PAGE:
Ridiculous? Perhaps. But for the most part, these lists worked. For instance, the first year I moved to New York City, I wrote “See 24 shows” on my handy-dandy Life List, and I got soooo excited about ticking off that little check box that I saw every single play I possibly could. By the end of my first year, I had seen 57 plays. And my goodness was I proud of myself. I checked that box off and gave myself a big ol’ pat on the back. Because in a world of complications and uncertainties, this seemed like a very simple equation:

To-Do Box: CHECKED = Goal: ACHIEVED = Life: SUCCESS!

According to this formula, all you have to do is think about what you want, formulate it into a concise sentence, put it next to a small open box, give yourself a specific time frame to check off that small box and WHA-LA! Whatever you want, it’s yours!

But if you don’t check it off?

If you leave an unfinished, uncompleted, necessary action item unattended-- unchecked on that to-do list? And it just sits there? Staring blankly back at you. An empty space taunting you with things you didn’t do, or worse - couldn’t do. What then? What does that say? Because what kind of person doesn’t check off all the boxes on her list? What kind of person can’t manage to check off one measly stupid little sentence on a fucking list???

Not me, surely. I know what I want. I'm a hard working person. Therefore, it follows that not only am I perfectly capable of checking off those boxes, I also should get whatever my little heart desires. At least that’s what my well-meaning parents told me. And my teachers, and Oprah, The Secret, The Artist's Way, and every self-help book every written, and every single fucking inspirational ever movie made in the history of the entire world. Maybe not directly, maybe not in so many words. But it was implied. Know what you want, work hard, and you’ll get whatever you desire. So if my goal is, hypothetically, "to star on Broadway opposite Laurie Metcalf, Alan Rickman and a shirtless Eddie Redmayne in a beautiful new play written by Tom Stoppard, directed by Emma Rice, in a production that is completely and wildly successful -- not in a cheesy commercial way, but in a this-is-what-theater-should-be way, in a this-play-sends-electricity-through-my-head-my-heart-and-my-gut-until-I-am-utterly-transported-with-rapture way, and goes down in history as one of the most influential and memorable performances of the century” then, theoretically, assuming I wrote this goal down (or at least had it clear in my mind), and divided it into short and long term goals, then worked backwards creating individual, achievable steps then, conceivably, I’m up in there on a marquee in Times Square by the end of 2016.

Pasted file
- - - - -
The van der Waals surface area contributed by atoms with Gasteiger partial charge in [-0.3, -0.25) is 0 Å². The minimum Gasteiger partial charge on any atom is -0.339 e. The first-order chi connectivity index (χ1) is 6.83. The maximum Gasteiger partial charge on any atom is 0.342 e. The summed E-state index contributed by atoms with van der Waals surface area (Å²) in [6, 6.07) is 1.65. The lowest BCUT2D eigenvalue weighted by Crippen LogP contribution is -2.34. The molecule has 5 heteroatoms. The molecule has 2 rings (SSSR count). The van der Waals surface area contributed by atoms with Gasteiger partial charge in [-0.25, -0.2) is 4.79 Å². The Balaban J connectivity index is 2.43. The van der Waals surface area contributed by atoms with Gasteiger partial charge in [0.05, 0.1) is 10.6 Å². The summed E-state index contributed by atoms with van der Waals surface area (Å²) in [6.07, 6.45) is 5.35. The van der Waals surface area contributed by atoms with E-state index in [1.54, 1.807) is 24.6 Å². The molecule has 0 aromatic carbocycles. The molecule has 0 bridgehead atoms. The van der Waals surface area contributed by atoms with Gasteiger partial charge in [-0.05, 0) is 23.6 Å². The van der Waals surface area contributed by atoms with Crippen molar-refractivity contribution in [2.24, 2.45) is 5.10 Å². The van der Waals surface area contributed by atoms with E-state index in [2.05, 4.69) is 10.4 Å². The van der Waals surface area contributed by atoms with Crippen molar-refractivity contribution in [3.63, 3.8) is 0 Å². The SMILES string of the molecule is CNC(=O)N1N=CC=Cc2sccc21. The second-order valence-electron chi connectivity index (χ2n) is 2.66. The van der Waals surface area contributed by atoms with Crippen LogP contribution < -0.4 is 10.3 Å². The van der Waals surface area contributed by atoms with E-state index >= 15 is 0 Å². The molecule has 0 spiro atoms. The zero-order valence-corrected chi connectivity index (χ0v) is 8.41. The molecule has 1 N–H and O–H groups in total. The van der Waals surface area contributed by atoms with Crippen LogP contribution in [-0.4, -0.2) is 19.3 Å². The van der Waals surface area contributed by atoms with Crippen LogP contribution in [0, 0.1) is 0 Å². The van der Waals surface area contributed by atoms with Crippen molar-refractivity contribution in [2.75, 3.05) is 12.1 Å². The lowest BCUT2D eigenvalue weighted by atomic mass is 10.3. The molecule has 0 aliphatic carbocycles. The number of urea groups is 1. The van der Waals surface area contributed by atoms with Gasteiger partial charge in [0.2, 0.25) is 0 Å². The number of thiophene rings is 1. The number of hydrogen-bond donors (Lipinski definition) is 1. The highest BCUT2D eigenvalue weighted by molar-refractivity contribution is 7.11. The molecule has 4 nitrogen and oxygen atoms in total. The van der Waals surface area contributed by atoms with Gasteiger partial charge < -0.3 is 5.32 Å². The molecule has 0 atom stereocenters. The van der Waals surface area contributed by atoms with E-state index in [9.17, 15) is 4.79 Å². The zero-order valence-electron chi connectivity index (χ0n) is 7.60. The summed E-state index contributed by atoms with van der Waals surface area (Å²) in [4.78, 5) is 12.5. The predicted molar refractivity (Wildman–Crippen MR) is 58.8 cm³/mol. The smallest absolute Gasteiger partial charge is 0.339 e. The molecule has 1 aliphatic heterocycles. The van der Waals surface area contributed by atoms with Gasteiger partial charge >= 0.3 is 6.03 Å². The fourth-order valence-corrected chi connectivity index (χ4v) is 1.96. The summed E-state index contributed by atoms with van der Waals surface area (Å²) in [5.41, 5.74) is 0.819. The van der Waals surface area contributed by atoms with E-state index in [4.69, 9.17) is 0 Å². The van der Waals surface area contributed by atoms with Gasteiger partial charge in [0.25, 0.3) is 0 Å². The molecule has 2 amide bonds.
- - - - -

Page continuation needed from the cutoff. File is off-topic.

I might have to settle for First Wives Club The Musical.

And if that doesn't happen? If I don’t get what I want, what does that mean? That I set my goals too high? That I didn't try hard enough? That I'm lazy, or worthless or somehow undeserving? What if I did everything I knew how to do? Am I a failure? Should I aim lower next time? Aim for something I can feasibly achieve so I can hang on to that sweet little narrative in my mind? The narrative that says-- you can do whatever you set your mind to, you can check off every little box on your perfect little list...

What’s the fun in that? Where’s the challenge?

I want to terrify myself. I want to be brave to reach for the impossible, to ask for things that are laughably illogical or unreasonable, things that I may never achieve even if I live a hundred lifetimes. But if I really want that, and I truly mean it, I have to come to terms with the fact that, at the end of my life, there will inevitably be a box or two or twenty unchecked, a dozen goals unachieved, and countless attempts utterly unsuccessful. In short, I have to be brave enough to fail. In a sloppy, messy, miserable way.

So, does anyone have Eddie Redmayne's email?

The List

Jordan McArthur

the list

Take stock of your life for just a second. How's it going? Achieving your goals can feel good, but setting your goals can feel...painful. Like, how are we supposed to figure out our purpose in this life and break it down into tiny little hoops that we jump through to ultimately gain supreme happiness and fulfillment??? That's a lot of pressure. Goals are terrifying...

But then what's the other side like? Aimlessly wandering through the world allowing life to happen to you one episode at a time, half-heartedly hoping you'll make a meaningful connection with another human being - maybe share a few laughs? Sounds like Season 1 of The Digressions!

This week Kenley does what she does best. Give advice. And Preston does what he does best. Dash hopes and dreams.

We're having a blast sharing The Digressions with you and hope you feel the same. If you do, take a second to share your favorite episode on Facebook, tweet about it, or subscribe to our YouTube channel! We're at 98 subscribers. We can make it at least 100 today!

Now enjoy Episode 12 - The List!

the list

10 Things That Happy People Do That You Don't, You Miserable Asshole

adahly

behappy

If you frequent Facebook you've seen them. Lists accompanied by new age-y images, delineating the behaviors that happy people engage in that presumably make them or keep them happy. Smile more! Fuck you. Don't hold grudges! Go eat a dick. They're meant to be encouraging, but they come off sounding pompous and completely patronizing. "Oh, you're not happy? Well, that's YOUR fault. Just change these 10 deep-seated-inextricably-intertwined-with-your-personality behaviors and you'll be fine!" Choke on a rusty cock. Will do. Getting right on that.